In the week when the toughest restrictions ever on travellers arriving to the UK took effect, the bosses of the leading British and Irish airlines have demanded the chance to fly – saying “quarantine should be the first thing to go”.
All holidays within and beyond the UK are banned until further notice.
Since Monday, everyone travelling to the UK must take a coronavirus test before departure and two more tests after arrival. They must self-isolate for 10 days, with hotel quarantine imposed on all international arrivals into Scotland and travellers to England from 33 “red list” countries.
Johan Lundgren, chief executive of easyJet, said: “Borders are almost shut.”
Along with his counterparts at British Airways, easyJet, Jet2, Loganair, Ryanair, Tui and Virgin Atlantic, he is demanding the safe restart of travel as vaccination levels increase in the UK.
They are asking for progressive removal of the current layers of restrictions in time for the summer – to meet what Mr Lundgren calls “an enormous amount of pent-up demand”.
But, he said: “The government has made it almost illegal for people to use our products and services.”
Dave Burling, chief executive, airline and markets for the Tui group – the largest holiday firm in Britain – said: “As those restrictions come off, demand will come back, bringing cash flow and jobs.”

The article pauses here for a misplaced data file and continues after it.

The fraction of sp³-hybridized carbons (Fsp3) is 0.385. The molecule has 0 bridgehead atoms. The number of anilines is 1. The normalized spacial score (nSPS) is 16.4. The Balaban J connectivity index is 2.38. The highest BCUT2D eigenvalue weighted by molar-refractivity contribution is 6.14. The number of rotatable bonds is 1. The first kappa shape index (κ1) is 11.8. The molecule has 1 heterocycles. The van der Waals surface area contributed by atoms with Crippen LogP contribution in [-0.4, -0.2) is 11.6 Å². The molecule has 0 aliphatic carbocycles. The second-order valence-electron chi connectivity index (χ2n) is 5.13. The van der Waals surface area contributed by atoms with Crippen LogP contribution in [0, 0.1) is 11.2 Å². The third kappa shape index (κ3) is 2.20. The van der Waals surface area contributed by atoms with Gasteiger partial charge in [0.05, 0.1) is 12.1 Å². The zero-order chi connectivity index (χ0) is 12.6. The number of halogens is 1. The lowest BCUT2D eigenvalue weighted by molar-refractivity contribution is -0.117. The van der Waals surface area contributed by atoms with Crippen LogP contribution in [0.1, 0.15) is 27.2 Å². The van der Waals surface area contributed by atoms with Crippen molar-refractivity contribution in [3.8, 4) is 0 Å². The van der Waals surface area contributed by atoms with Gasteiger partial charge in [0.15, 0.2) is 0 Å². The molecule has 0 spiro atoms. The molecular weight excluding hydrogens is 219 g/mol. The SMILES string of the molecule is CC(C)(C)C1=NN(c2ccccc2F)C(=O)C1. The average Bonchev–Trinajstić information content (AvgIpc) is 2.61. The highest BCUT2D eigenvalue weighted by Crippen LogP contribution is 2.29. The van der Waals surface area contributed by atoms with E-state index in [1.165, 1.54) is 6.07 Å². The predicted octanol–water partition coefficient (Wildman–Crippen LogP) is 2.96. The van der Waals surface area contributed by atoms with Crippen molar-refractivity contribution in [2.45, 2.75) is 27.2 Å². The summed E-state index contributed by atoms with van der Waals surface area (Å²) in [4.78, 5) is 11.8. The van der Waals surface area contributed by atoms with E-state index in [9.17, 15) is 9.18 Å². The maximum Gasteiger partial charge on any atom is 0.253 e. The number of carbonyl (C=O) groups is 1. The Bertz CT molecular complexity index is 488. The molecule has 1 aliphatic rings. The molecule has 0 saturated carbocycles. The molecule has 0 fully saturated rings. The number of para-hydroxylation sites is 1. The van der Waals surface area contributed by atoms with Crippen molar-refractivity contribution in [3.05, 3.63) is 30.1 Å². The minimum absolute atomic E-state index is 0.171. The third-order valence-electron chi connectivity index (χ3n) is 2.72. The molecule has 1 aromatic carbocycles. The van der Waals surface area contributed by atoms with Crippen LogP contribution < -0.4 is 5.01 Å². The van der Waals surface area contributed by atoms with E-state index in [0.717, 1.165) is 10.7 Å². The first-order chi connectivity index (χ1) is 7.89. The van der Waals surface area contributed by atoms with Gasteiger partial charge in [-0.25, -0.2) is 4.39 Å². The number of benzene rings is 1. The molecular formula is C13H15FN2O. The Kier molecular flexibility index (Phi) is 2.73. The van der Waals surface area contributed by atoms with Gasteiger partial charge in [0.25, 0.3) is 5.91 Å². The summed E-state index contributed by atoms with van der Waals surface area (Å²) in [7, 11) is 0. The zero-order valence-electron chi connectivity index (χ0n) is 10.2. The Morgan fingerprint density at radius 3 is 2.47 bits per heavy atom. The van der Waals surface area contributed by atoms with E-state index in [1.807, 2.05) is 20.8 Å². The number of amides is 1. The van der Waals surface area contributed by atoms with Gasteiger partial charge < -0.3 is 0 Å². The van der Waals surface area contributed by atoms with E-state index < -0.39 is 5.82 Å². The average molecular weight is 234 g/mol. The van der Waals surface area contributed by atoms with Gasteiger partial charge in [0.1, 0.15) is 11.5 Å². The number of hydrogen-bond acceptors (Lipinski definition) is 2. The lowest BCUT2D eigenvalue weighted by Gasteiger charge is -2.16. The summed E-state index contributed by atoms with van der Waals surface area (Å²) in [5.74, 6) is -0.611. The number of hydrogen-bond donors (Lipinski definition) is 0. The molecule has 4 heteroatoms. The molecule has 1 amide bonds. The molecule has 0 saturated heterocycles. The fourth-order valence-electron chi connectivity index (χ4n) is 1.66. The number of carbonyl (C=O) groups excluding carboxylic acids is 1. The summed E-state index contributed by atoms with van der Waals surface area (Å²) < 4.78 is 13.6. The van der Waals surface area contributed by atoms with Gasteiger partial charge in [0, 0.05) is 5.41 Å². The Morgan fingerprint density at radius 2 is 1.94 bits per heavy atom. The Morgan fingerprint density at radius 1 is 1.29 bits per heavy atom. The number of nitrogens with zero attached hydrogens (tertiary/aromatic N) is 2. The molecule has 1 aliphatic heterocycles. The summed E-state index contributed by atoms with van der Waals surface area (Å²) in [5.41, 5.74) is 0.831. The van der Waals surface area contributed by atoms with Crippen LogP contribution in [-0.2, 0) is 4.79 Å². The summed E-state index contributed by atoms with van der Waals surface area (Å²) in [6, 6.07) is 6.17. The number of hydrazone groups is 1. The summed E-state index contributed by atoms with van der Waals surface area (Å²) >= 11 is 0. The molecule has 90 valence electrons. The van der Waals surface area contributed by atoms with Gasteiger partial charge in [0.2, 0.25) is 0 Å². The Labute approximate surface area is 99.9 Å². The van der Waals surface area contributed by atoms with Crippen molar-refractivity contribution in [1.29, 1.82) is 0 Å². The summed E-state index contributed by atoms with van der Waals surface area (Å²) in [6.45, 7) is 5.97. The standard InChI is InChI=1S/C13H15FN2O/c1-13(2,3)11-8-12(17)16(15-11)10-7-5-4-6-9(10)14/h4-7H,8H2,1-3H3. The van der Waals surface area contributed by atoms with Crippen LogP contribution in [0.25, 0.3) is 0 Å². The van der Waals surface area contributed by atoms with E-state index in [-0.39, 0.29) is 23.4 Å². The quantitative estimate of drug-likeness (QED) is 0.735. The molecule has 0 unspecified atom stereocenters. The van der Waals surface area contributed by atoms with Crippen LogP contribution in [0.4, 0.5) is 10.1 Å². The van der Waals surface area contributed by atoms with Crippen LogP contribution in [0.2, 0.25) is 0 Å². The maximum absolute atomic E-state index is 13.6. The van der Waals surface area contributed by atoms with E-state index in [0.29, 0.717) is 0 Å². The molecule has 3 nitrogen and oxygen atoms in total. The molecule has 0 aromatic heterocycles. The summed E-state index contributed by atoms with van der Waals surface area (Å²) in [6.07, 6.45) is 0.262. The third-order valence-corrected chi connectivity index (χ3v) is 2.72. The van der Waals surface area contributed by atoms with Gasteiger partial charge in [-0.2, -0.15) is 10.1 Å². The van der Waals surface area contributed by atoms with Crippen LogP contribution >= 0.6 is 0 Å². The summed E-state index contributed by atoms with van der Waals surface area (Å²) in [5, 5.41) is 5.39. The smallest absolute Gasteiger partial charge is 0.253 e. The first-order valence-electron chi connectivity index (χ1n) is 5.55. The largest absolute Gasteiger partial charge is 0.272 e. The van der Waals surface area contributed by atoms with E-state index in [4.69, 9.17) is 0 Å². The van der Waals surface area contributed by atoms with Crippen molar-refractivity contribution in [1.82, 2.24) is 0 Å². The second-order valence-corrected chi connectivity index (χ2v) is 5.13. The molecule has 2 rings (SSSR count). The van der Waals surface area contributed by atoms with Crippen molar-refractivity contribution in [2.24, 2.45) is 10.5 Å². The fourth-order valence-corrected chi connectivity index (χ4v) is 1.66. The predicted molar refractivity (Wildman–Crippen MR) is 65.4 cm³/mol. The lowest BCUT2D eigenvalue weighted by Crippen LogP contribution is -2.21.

The airline bosses were speaking at a meeting convened by the industry group Airlines UK. Its chief executive, Tim Alderslade, said: “The prime minister needs to indicate on 22 February the intent for international travel to reopen again this summer and provide much-needed reassurance that travel will be possible, helping to restore consumer confidence.”
Steve Heapy, chief executive of the UK’s second-biggest holiday company, Jet2, said: “Providing a roadmap and the means to restore international travel this summer is vital not only for the economy, but also to give people the hope of visiting their friends and relatives, as well as looking forward to well-deserved holidays.”
Sean Doyle, chief executive of British Airways, said: “The future of the British economy and the jobs of hundreds of thousands of people are at risk without a sensible and structured plan to safely restart international travel over the coming months.”
While Ryanair is an Irish company, it is Europe’s biggest budget airline and has its biggest base in the UK. Eddie Wilson, chief executive of the main airline, Ryanair DAC, said: “The UK should have a clear set of milestones linked to vaccination levels in other countries, particularly within the EU, to allow inbound tourism to rebound for summer 2021.”
The airlines’ calls come against a background of the transport secretary, Grant Shapps, urging people not to book holidays. Scotland’s first minister, Nicola Sturgeon, said it is “highly unlikely that overseas holidays will be possible or advisable” this summer.
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